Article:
The wedding, which took place yesterday, on Saturday, August 1, was an extravagant affair hosted at the most expensive hotel in Sochi. According to the news website Gazeta.ru (a Kremlin-friendly publication, incidentally), the rooms at the Rodina Grand Hotel and Spa cost anywhere from 36,000-200,000 rubles ($580-$3,250) a night.
Yesterday, Gazeta.ru also published a rather controversial interview with Peskov’s 17-year-old daughter, Elizaveta, where she expressed ambivalence about her father’s new marriage, and explained her decision not to attend the wedding. At one point in the interview, Peskov’s daughter even said she feels more at home in Paris, where her mother lives, than in Moscow, though her father apparently insists that she remain in Russia to complete her education. “Europe is better adapted to the lives of ordinary people,” she explained, adding, “And I really like the mentality of Europeans my age—their lifestyle. I feel more at home in Europe.”
These revelations are particularly embarrassing for a high-ranking Kremlin official in today’s political climate, when much of the public rhetoric focuses on the West’s moral decadence and the injustice of sanctions over Moscow’s annexation of Crimea.
A day after the nuptials, Russia’s most famous anti-corruption activist, Alexey Navalny, has also joined the bandwagon of Peskov-bashing, publishing on his website evidence that Peskov wears a wristwatch worth at least $620,000. The Richard Mille RM 52-01, apparently photographed on Peskov’s arm, while clutching Navka for that fateful “you-may-kiss-the-bride” embrace, is worth four of his annual salaries. According to Peskov’s income and property declarations, he’s received no gifts worth this much money, and his earnings are simply too low to afford such an item.Navalny points out that his discovery would mean the end of Peskov’s political career, if Russia were a more transparent country. In November 2013, in Poland, for instance, Transport Minister Slovomir Novak was forced to resign after it was revealed that he owned an undeclared wristwatch worth just $3,500—as much as 112 times less than Peskov’s alleged timepiece.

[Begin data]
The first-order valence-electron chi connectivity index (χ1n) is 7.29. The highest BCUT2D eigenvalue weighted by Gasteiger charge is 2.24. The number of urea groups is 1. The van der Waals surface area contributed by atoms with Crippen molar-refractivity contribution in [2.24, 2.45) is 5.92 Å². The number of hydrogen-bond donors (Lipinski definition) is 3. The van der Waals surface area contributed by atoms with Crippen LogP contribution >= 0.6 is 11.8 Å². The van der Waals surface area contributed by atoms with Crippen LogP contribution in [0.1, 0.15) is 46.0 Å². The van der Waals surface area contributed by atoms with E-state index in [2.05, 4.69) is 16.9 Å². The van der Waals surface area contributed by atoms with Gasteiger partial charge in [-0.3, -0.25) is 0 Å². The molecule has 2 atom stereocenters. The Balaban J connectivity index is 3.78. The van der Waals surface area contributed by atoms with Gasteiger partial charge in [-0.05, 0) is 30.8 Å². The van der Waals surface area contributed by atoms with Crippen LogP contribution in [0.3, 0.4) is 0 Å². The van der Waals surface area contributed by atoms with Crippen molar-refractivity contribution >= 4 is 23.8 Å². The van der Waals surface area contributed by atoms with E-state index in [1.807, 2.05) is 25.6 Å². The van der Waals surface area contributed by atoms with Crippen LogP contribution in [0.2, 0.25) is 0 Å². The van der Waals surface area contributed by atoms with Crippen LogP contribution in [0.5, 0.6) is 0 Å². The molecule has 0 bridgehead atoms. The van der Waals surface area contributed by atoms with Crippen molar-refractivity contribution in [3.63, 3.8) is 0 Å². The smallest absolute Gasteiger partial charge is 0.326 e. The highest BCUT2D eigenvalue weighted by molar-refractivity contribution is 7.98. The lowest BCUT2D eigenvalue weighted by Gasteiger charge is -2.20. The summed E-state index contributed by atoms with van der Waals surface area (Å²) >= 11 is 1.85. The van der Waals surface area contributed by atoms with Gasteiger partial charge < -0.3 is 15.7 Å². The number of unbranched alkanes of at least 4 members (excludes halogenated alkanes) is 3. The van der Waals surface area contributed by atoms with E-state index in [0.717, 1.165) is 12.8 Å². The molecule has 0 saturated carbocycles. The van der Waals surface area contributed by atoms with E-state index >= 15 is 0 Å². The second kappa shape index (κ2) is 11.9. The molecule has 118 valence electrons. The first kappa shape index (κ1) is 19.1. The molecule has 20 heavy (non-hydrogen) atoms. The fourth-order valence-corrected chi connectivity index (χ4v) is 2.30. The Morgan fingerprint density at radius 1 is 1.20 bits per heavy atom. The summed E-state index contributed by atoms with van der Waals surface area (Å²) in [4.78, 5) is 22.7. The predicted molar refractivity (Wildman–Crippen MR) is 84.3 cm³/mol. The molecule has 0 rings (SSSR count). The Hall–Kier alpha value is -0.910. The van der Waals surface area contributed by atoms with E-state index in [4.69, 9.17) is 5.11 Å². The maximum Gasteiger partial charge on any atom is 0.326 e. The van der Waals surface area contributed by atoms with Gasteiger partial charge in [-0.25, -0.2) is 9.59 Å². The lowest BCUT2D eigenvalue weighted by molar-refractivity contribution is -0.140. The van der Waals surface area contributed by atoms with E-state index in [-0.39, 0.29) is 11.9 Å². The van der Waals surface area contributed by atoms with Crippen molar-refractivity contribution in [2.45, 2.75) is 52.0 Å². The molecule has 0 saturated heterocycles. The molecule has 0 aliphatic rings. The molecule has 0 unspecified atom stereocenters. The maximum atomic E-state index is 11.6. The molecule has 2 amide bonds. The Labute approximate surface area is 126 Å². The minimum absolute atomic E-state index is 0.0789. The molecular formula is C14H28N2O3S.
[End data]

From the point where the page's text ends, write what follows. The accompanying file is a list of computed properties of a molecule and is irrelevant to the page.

In May 2012, following a protest in Moscow that turned mildly violent, Peskov said “protesters who hurt riot police should have their livers smeared on the asphalt.” Navalny says Russians who oppose corruption should remember Peskov’s threat, and know that it’s directed at them.